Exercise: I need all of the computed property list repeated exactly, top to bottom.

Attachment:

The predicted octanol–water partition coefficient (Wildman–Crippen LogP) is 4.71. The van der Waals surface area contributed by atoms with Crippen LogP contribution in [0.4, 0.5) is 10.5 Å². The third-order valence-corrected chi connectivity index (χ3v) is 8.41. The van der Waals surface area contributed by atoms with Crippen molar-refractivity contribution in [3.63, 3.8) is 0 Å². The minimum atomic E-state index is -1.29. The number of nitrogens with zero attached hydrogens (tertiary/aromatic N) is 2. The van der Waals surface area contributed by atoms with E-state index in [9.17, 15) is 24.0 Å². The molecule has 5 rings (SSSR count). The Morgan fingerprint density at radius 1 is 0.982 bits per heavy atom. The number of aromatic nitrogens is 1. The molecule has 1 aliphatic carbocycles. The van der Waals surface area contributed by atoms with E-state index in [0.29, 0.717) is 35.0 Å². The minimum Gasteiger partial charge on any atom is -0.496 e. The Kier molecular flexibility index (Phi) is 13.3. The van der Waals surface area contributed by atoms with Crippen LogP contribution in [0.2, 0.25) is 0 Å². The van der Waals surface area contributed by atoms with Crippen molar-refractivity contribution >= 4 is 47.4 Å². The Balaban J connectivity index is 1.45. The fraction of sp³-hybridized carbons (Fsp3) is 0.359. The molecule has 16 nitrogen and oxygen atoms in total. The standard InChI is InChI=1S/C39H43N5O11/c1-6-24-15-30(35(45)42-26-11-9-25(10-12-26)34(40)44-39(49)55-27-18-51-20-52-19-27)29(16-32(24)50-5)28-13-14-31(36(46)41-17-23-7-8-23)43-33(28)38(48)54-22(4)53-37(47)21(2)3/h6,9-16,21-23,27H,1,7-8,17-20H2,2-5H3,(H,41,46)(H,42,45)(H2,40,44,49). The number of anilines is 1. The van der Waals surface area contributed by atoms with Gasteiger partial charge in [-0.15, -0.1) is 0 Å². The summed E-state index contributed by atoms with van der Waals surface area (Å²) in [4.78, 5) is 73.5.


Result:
The predicted octanol–water partition coefficient (Wildman–Crippen LogP) is 4.71. The van der Waals surface area contributed by atoms with Crippen LogP contribution in [0.4, 0.5) is 10.5 Å². The third-order valence-corrected chi connectivity index (χ3v) is 8.41. The van der Waals surface area contributed by atoms with Crippen molar-refractivity contribution in [3.63, 3.8) is 0 Å². The minimum atomic E-state index is -1.29. The number of nitrogens with zero attached hydrogens (tertiary/aromatic N) is 2. The van der Waals surface area contributed by atoms with E-state index in [9.17, 15) is 24.0 Å². The molecule has 5 rings (SSSR count). The Morgan fingerprint density at radius 1 is 0.982 bits per heavy atom. The number of aromatic nitrogens is 1. The molecule has 1 aliphatic carbocycles. The van der Waals surface area contributed by atoms with E-state index in [0.29, 0.717) is 35.0 Å². The minimum Gasteiger partial charge on any atom is -0.496 e. The Kier molecular flexibility index (Phi) is 13.3. The van der Waals surface area contributed by atoms with Crippen LogP contribution in [0.2, 0.25) is 0 Å². The van der Waals surface area contributed by atoms with Crippen molar-refractivity contribution >= 4 is 47.4 Å². The Balaban J connectivity index is 1.45. The fraction of sp³-hybridized carbons (Fsp3) is 0.359. The molecule has 16 nitrogen and oxygen atoms in total. The standard InChI is InChI=1S/C39H43N5O11/c1-6-24-15-30(35(45)42-26-11-9-25(10-12-26)34(40)44-39(49)55-27-18-51-20-52-19-27)29(16-32(24)50-5)28-13-14-31(36(46)41-17-23-7-8-23)43-33(28)38(48)54-22(4)53-37(47)21(2)3/h6,9-16,21-23,27H,1,7-8,17-20H2,2-5H3,(H,41,46)(H,42,45)(H2,40,44,49). The number of anilines is 1. The van der Waals surface area contributed by atoms with Gasteiger partial charge in [-0.15, -0.1) is 0 Å². The summed E-state index contributed by atoms with van der Waals surface area (Å²) in [4.78, 5) is 73.5.